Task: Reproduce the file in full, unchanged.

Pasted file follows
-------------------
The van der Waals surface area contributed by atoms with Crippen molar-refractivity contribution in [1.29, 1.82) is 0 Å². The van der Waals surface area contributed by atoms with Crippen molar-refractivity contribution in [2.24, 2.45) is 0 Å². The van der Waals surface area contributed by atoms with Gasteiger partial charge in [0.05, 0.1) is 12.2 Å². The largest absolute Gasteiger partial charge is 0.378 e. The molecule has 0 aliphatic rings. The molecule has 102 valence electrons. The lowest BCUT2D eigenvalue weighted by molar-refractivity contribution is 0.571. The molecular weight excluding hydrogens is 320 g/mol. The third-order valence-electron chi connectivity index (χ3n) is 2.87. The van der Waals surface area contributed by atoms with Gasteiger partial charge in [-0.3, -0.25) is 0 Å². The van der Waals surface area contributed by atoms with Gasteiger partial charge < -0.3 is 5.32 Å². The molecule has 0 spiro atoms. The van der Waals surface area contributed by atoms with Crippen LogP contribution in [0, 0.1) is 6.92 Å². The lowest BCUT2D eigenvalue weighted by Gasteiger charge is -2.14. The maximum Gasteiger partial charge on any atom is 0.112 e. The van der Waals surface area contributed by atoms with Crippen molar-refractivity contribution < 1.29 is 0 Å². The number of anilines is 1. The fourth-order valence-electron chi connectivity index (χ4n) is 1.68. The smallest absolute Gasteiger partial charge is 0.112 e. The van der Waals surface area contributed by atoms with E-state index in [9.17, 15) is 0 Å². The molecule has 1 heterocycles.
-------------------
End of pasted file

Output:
The van der Waals surface area contributed by atoms with Crippen molar-refractivity contribution in [1.29, 1.82) is 0 Å². The van der Waals surface area contributed by atoms with Crippen molar-refractivity contribution in [2.24, 2.45) is 0 Å². The van der Waals surface area contributed by atoms with Gasteiger partial charge in [0.05, 0.1) is 12.2 Å². The largest absolute Gasteiger partial charge is 0.378 e. The molecule has 0 aliphatic rings. The molecule has 102 valence electrons. The lowest BCUT2D eigenvalue weighted by molar-refractivity contribution is 0.571. The molecular weight excluding hydrogens is 320 g/mol. The third-order valence-electron chi connectivity index (χ3n) is 2.87. The van der Waals surface area contributed by atoms with Gasteiger partial charge in [-0.3, -0.25) is 0 Å². The van der Waals surface area contributed by atoms with Gasteiger partial charge < -0.3 is 5.32 Å². The molecule has 0 spiro atoms. The van der Waals surface area contributed by atoms with Crippen LogP contribution in [0, 0.1) is 6.92 Å². The lowest BCUT2D eigenvalue weighted by Gasteiger charge is -2.14. The maximum Gasteiger partial charge on any atom is 0.112 e. The van der Waals surface area contributed by atoms with Crippen molar-refractivity contribution < 1.29 is 0 Å². The number of anilines is 1. The fourth-order valence-electron chi connectivity index (χ4n) is 1.68. The smallest absolute Gasteiger partial charge is 0.112 e. The van der Waals surface area contributed by atoms with E-state index in [9.17, 15) is 0 Å². The molecule has 1 heterocycles.